The filmmaker, who says Simmons raped her in August 2016, is the eighth woman publicly to accuse the hip-hop legend of misconduct but appears to be the first to take legal action, with most other reported cases taking place years earlier.
Jennifer Jarosik, 37, said she befriended Simmons over their shared interests in yoga, meditation and a vegan diet — areas that Simmons had been closely associated with since stepping back from music production.
Jarosik said that Simmons offered to support a film on which she was working and invited her to his Los Angeles home, where instead of discussing the project he asked for sex.
After she said no, Simmons knocked her off his bed and hit her, and then “pounced on her while she was still in shock and fear, and proceeded to rape her,” said the lawsuit filed Wednesday in a federal court in Los Angeles.
Jarosik asked for a jury trial to award her $5 million, including for emotional distress and depression treatment which she said was related to the alleged rape.
– Hip-hop’s ‘history of misogyny’ –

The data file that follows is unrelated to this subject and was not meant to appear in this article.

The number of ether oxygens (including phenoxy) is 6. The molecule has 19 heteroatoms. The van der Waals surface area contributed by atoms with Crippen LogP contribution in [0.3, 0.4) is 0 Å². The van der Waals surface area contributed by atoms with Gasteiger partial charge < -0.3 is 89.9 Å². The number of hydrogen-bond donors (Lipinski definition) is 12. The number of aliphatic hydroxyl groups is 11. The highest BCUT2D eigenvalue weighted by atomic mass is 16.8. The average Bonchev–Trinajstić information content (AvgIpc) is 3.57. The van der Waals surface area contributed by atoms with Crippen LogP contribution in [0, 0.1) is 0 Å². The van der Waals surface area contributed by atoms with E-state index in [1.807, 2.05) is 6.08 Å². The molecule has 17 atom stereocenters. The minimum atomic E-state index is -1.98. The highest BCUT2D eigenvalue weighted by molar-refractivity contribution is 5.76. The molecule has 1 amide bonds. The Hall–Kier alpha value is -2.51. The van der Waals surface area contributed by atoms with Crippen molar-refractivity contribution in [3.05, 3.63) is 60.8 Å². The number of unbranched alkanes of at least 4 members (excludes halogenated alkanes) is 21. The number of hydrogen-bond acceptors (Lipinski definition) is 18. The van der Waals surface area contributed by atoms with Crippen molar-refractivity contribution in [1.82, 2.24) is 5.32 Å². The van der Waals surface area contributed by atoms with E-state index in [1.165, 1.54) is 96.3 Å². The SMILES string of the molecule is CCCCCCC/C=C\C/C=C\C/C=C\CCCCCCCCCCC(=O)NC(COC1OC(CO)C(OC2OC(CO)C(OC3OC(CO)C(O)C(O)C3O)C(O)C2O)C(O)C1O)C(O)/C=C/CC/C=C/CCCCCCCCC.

Jarosik voiced hope that “through this lawsuit, the hip-hop industry faces the music and recognizes that the deep-rooted history of misogyny and discrimination against women in the music industry has to come to an end, now.”
Simmons, 60, did not immediately respond to the lawsuit. In December, after The New York Times interviewed women who said he had a pattern of sexually abusing young women in the industry, he issued a statement that “vehemently” denied all the allegations.
Simmons had stepped down from all of his business roles after the first allegations surfaced, saying he supported the #MeToo movement that has emerged of women coming forward about workplace harassment and assault.
“I have accepted that I can and should get dirt on my sleeves if it means witnessing the birth of a new consciousness about women,” he said in December.
Simmons was an enormously influential figure in popularizing hip-hop, co-founding the Def Jam label that brought rap acts such as the Beastie Boys, LL Cool J and Public Enemy to a broad US audience.
Unlike many rap figures, Simmons until recently had a comparatively clean public image as he advocated yoga and animal rights.